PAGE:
What New U.S. Hemp Legalisation Means for the Industry

By Maria Onofrio

Thu, 5 Jul 2018

After a decades-long ban due to marijuana prohibition, the U.S. Senate has passed The Hemp Farming Act, legalising hemp as an agricultural commodity, while removing it from the federal list of controlled substances.

The Act passed through legislators as part of the Agriculture Improvement Act of 2018 (Farm Bill), and cedes control of hemp production to states, enabling researchers to apply for federal grants from the USDA.

The wider bill contains more than 1,000 pages, covering everything from farm subsidies to trade, however Senate Majority Leader Mitch McConnell (R-Ky) singled out the Hemp Farming Act for attention, announcing in a floor speech,

“Consumers across America buy hundreds of millions in retail products every year that contain hemp. But due to outdated federal regulations that do not sufficiently distinguish this industrial crop from its illicit cousin, American farmers have been mostly unable to meet that demand themselves.”

Many farmers, such as those in McConnell’s own Kentucky state, stand to benefit alongside the federal budget. Hemp recorded more than $16 million in product sales through Kentucky’s own pilot program last year, however this is just a drop in the ocean compared to the revenue even a state-wide roll out would bring in.

According to the research firm Brightfield Group, the U.S. market for hemp-derived CBDs “will swell to $1.65 billion by 2021 – a nearly six-fold increase”. CBD, or cannabidiol, is a special compound found in the plant genus Cannabis, but that lacks the psycho-active element that THC contains.

Hemp, Inc. stands to be a major beneficiary of the changes, and is already set to capitalize by growing its state-of-the art CBD extraction machine and setting up the Hemp, Inc. University. This has allowed them to train over 800 specialist hemp farmers in just over a year. As a result, the company expects to grow up to 25,600 acres of industrial hemp this year.

Prior to nationwide legalization, the period between 2016 – 2017 had already seen a 140% increase in the number of acres licensed for hemp cultivation in the top 10 hemp-growing states. This level of growth bodes well for the future strength of the hemp industry and its many applications.

Implications of Hemp Legislation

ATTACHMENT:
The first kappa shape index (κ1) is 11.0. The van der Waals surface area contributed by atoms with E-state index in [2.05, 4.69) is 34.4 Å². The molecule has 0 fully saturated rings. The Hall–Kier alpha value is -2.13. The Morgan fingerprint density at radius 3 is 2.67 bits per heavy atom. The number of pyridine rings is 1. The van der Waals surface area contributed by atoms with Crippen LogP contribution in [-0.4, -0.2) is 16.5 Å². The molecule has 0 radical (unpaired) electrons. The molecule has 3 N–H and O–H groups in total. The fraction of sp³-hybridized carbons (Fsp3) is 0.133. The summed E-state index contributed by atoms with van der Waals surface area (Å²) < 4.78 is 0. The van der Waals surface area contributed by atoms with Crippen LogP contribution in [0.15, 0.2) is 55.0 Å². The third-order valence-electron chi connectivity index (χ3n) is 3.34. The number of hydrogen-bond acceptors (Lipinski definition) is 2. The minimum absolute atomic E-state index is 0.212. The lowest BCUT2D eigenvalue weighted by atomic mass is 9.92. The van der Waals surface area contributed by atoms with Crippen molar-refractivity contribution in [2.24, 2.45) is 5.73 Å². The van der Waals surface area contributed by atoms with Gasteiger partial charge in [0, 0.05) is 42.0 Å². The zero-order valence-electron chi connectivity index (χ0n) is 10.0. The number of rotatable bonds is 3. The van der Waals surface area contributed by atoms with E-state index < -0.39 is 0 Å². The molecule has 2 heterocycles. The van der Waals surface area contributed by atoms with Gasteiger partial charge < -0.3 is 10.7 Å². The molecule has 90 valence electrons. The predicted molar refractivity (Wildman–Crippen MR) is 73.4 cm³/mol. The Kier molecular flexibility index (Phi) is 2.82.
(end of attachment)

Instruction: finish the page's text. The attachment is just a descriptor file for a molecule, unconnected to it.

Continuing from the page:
Industry Growth

While hemp has a few well-known and less well-known applications, the most important thing to consider is how this impacts U.S. Agriculture more generally. Hemp is generally grown like most other field crops such as corn and alfalfa.

However, the benefit of hemp is that it can be grown on about half as much water as corn, meaning that large scale adoption could free up precious water supplies in areas such as the dry west. Already, states in the west are the heavy growers of hemp, with Colorado leading the way at 9,700 acres harvested, prior to the bill’s passing.

Due to its psycho-active cousin, growing hemp requires a long process to obtain a permit, with regular inspections and strict guidelines to follow.

Despite this, there are significant pay-offs for the effort. Some U.S. farms have been reporting revenue of $90,000 per acre from CBD oil alone, prior to this week’s news. The passing of this bill will remove nearly all of the legal restrictions in hemp-growing, and open farmers up to the benefits that others enjoy, such as crop insurance and federal research grants.

Industry growth is ultimately fuelled by the huge potential hemp has for a range of products. While as many as 25,000 goods utilze hemp, there are a few products set to be revolutionized by this new legislation.

Contaminated Soil

Hemp’s abilities in cleaning soil contaminated with toxic substances has been increasingly documented. This process is known as ‘bioremediation’ or ‘phytoremediation’, and hemp has proven success in accumulating heavy metals from soil in contaminated fields near Chernobyl in the 1990s. Legalisation will allow us to study these affects even further, and if hemp grows well, the phytoremediation will pay for itself. Hemp can be a solution to the many degraded and polluted soils that are taken out of production.

Hemp Fuel

There are two types of hemp fuel. ‘Hempoline’ is made using the plant’s biomass, and is made by extracting its cellulose and converting it into fuel. ‘Hemp Diesel’ is made from hemp seed oil, which is processed in a very similar way to petroleum. Hemp fuel is a great source of green energy as it only releases the amount of CO2 taken in during growth, when burned, compared to petroleum fuels that release unequal and substantially more CO2.

Hemp Plastic

In today’s world, few people need reminding of the devastating effects our plastic consumption is having on the world. Hemp plastic, made using hemp cellulose, is non-toxic and biodegradable. As a direct substitute, hemp plastic is also strong and flexible, with high impact resistance. Furthermore, studies have also shown that hemp plastic can reduce CO2 emissions by 30 to 80 percent compared to oil-based plastics.

Health

CBD oil can be used to treat a variety of health problems, from basic muscle and joint strain to epilepsy and brain trauma. Much of the scepticism about efficacy has come from CBD being produced without regulation and with a lack of testing. The new legislation will allow for a rigorous testing system and research that will provide the relative certainty of epilepsy treatment for other illnesses.


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Maria Onofrio

monofrio@challenge.org

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